Deadly Class (Vol. 1): Reagan Youth by Rick Remender

Title: Deadly Class.
Volume: 1.
Universe: Reagan Youth.
Writer(s): Rick Remender.
Artist(s): Wes Craig.
Colourist(s): Lee Loughridge.
Letterer(s): Rus Wooton.
Publisher: Image Comics.

Format: Paperback.
Release Date: July 16th, 2014.
Pages: 160.
Genre(s): Comic Book, Thriller.
ISBN13: 9781632150035.
My Overall Rating:

Rating: 4 out of 5.


Once an outcast, the world tilts on its axis and shows them an angle of life that is rarely understood by many. Isolated and vulnerable, one must delve deep into themself to figure out the society in which one resides. While fitting in was never one’s way of life, one has to focus on themself and figure out what actions assure their safety within society. Once one understands the social norms of their environment, once one sees a way out, one’ll find ways to crawl up the social ladder, to become someone, especially when one’s life is on the line. Collecting the first six issues, writer Rick Remender (Black Science, Low) teams up with artist Wes Craig (The Gravediggers Union) to explore the violence and wildlife of the 1980s perceived and confronted by the youth of the time.

What is Deadly Class (Vol. 1): Reagan Youth about? In 1987, teenage orphan Marcus Lopez Arguello lives in the streets amidst other homeless people. He aspires to assassinate President Ronald Reagan, who he blames for the death of his parents, and for the life he’s been living. On the run after a terrifying incident he orchestrated, he is found and invited by Master Lin to seek refuge at Kings Dominion, a school for the next generation of highly murderous assassins. Alone to fend for himself, identified by the lowest of ranks, he is greeted and threatened by his comrades, all from various backgrounds, whether they come from ancient leagues of assassins or children of Stalin’s top assassins. With life presenting him with a second chance, the question remains: can Marcus survive and grow in such an environment?

“Happiness is just the absence of pain. It’s the best I can hope for.”

— Rick Remender

There’s a lot going for this comic book series and it starts with its enticing little microcosm of ruthless characters created within a familiar world often perceived negatively through the eyes of rebellious teenagers. By bringing to life an underground school of assassins, and recreating inevitable cliques and power struggles, mirroring those found in the real world, creator Rick Remender offers unimaginable opportunities for unpunished violence as a cathartic therapy session or utilitarian power trip for his characters. Channeling exponentially-amplified teenage angst into his diverse cast, he also builds an immersive and crazy world of youngsters dealing with violence and mayhem in their own way, whilst desperately working through their own individual plights born from adult expectations and their own quest for independence and individual success. Through this grim and depressive underbelly of an unforgiving world, with a bit of romantic drama to spice things up, readers will plunge into the wild, free, and young lives of numerous teens with an unhealthy dose of philosophy, violence, and betrayal to keep it all interesting and afloat.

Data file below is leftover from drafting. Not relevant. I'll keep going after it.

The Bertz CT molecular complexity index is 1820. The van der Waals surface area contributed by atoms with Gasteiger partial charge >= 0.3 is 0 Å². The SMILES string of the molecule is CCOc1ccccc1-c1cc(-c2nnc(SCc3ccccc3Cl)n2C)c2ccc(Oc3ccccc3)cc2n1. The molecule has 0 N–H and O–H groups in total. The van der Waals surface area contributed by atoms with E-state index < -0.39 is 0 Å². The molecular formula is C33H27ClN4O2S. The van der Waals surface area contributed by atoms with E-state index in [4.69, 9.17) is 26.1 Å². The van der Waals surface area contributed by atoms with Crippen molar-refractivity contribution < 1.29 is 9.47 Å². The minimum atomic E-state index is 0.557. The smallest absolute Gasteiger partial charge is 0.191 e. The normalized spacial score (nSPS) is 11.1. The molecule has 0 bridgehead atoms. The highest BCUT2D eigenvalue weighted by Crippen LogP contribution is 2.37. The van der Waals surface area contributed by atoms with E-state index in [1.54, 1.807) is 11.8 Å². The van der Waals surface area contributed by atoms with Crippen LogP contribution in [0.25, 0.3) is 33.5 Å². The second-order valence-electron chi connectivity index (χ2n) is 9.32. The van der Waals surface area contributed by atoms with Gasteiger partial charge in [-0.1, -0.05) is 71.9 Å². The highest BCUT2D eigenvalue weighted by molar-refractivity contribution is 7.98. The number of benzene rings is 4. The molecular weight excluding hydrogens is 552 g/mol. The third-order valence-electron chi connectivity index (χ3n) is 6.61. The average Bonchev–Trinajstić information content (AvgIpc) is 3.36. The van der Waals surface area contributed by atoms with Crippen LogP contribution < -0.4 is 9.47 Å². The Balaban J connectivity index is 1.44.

To further complement the daring imagination of the story is the wonderful artwork. The style makes for a very expressive and dynamic visual experience, often and clearly conveying emotions with a strong impact. It can also sometimes feel rough and unfinished yet complete and informative for the reader. Lee Loughridge’s colours also complement the story and artwork magnificently. In fact, it conveys the punk-aggressivity of the world without distracting readers from the original penciling. With monochromatic effects used strategically throughout the volume, changing from page to page, it somehow also brilliantly captures the tone, and when necessary, becomes hectic and frenetic once drugs and violence are involved. Through the artwork, the story finds its identity and simply keeps you going, craving for more of this alluring and conflictual world brimming with drama and violence.

Deadly Class (Vol. 1): Reagan Youth is a riveting and rampant coming-of-age story centered around young adults enlisted at the Kings Dominion School for the Deadly Arts.



21 thoughts on “Deadly Class (Vol. 1): Reagan Youth by Rick Remender

  1. I discovered Deadly Class just a few years ago. I wish I had the ability to write such concise reviews for graphic novels. When you write your reviews, do you write multiple drafts or are you able to collect your thoughts right away?

    Liked by 1 person

    1. I just finished the whole series the other day myself! I’d recommend it to anyone who’s intrigued by the premise. Thank you for your kind words though. I actually write everything in one shot. In an ideal world I’d probably have a draft and work on in it all for multiple days but I don’t have enough time to do that hehe


  2. I couldn’t help but laugh at them seeking refuge at Kings Dominion. That happens to be a large amusement park a few hours away here in Virginia, full of roller coasters and lots of other rides. It’s been too many years to count since I visited, but going there with friends was loads of fun. Didn’t notice any assassins, though, so they were blending in very well. 🙂

    Liked by 1 person

  3. I’d like to try this comic book too. I think I have a copy of this volume around here somewhere. Did you try the TV series? I think it was on SyFy. And ditto Todd’s reaction to them seeking refuge at Kings Dominion. I was like, “…the amusement park?” Lol!

    Liked by 1 person

  4. Solid review! 😀
    I can’t remember if I’ve asked you this or not already, but did you get to watch the Deadly Class tv show that aired on the SYFY Channel a few years back? I really wish they’d gotten to continue with it, it was such a fun series.

    Liked by 1 person

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